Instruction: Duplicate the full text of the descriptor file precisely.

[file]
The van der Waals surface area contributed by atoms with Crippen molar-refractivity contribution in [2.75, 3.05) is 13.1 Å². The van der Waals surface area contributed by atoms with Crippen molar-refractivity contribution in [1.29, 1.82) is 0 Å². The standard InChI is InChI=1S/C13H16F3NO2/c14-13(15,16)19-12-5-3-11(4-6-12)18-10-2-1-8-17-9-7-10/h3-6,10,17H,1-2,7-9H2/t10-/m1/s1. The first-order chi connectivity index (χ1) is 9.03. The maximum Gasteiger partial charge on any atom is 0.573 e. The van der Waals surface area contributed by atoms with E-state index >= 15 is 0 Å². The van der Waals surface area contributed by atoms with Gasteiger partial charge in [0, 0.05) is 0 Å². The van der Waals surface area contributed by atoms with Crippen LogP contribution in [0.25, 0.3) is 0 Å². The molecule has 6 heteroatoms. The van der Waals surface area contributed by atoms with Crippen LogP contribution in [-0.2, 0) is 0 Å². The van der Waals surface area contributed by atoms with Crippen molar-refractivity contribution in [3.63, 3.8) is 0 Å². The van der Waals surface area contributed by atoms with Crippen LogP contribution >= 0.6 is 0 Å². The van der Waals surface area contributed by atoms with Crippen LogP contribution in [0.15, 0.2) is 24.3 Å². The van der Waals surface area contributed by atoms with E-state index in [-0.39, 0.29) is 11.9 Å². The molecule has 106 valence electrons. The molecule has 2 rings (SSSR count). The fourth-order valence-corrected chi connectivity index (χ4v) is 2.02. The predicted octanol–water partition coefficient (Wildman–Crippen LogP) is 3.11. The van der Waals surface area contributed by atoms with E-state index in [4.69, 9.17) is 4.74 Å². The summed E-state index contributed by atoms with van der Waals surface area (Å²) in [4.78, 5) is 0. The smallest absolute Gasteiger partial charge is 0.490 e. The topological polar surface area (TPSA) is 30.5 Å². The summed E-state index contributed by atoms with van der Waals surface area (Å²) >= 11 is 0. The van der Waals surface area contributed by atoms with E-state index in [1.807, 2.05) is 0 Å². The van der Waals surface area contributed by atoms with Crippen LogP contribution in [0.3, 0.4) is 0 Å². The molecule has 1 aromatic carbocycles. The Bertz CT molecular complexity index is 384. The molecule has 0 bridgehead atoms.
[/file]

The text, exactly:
The van der Waals surface area contributed by atoms with Crippen molar-refractivity contribution in [2.75, 3.05) is 13.1 Å². The van der Waals surface area contributed by atoms with Crippen molar-refractivity contribution in [1.29, 1.82) is 0 Å². The standard InChI is InChI=1S/C13H16F3NO2/c14-13(15,16)19-12-5-3-11(4-6-12)18-10-2-1-8-17-9-7-10/h3-6,10,17H,1-2,7-9H2/t10-/m1/s1. The first-order chi connectivity index (χ1) is 9.03. The maximum Gasteiger partial charge on any atom is 0.573 e. The van der Waals surface area contributed by atoms with E-state index >= 15 is 0 Å². The van der Waals surface area contributed by atoms with Gasteiger partial charge in [0, 0.05) is 0 Å². The van der Waals surface area contributed by atoms with Crippen LogP contribution in [0.25, 0.3) is 0 Å². The molecule has 6 heteroatoms. The van der Waals surface area contributed by atoms with Crippen LogP contribution in [-0.2, 0) is 0 Å². The van der Waals surface area contributed by atoms with Crippen molar-refractivity contribution in [3.63, 3.8) is 0 Å². The van der Waals surface area contributed by atoms with Crippen LogP contribution >= 0.6 is 0 Å². The van der Waals surface area contributed by atoms with Crippen LogP contribution in [0.15, 0.2) is 24.3 Å². The van der Waals surface area contributed by atoms with E-state index in [-0.39, 0.29) is 11.9 Å². The molecule has 106 valence electrons. The molecule has 2 rings (SSSR count). The fourth-order valence-corrected chi connectivity index (χ4v) is 2.02. The predicted octanol–water partition coefficient (Wildman–Crippen LogP) is 3.11. The van der Waals surface area contributed by atoms with E-state index in [4.69, 9.17) is 4.74 Å². The summed E-state index contributed by atoms with van der Waals surface area (Å²) in [4.78, 5) is 0. The smallest absolute Gasteiger partial charge is 0.490 e. The topological polar surface area (TPSA) is 30.5 Å². The summed E-state index contributed by atoms with van der Waals surface area (Å²) >= 11 is 0. The van der Waals surface area contributed by atoms with E-state index in [1.807, 2.05) is 0 Å². The van der Waals surface area contributed by atoms with Crippen LogP contribution in [0.3, 0.4) is 0 Å². The molecule has 1 aromatic carbocycles. The Bertz CT molecular complexity index is 384. The molecule has 0 bridgehead atoms.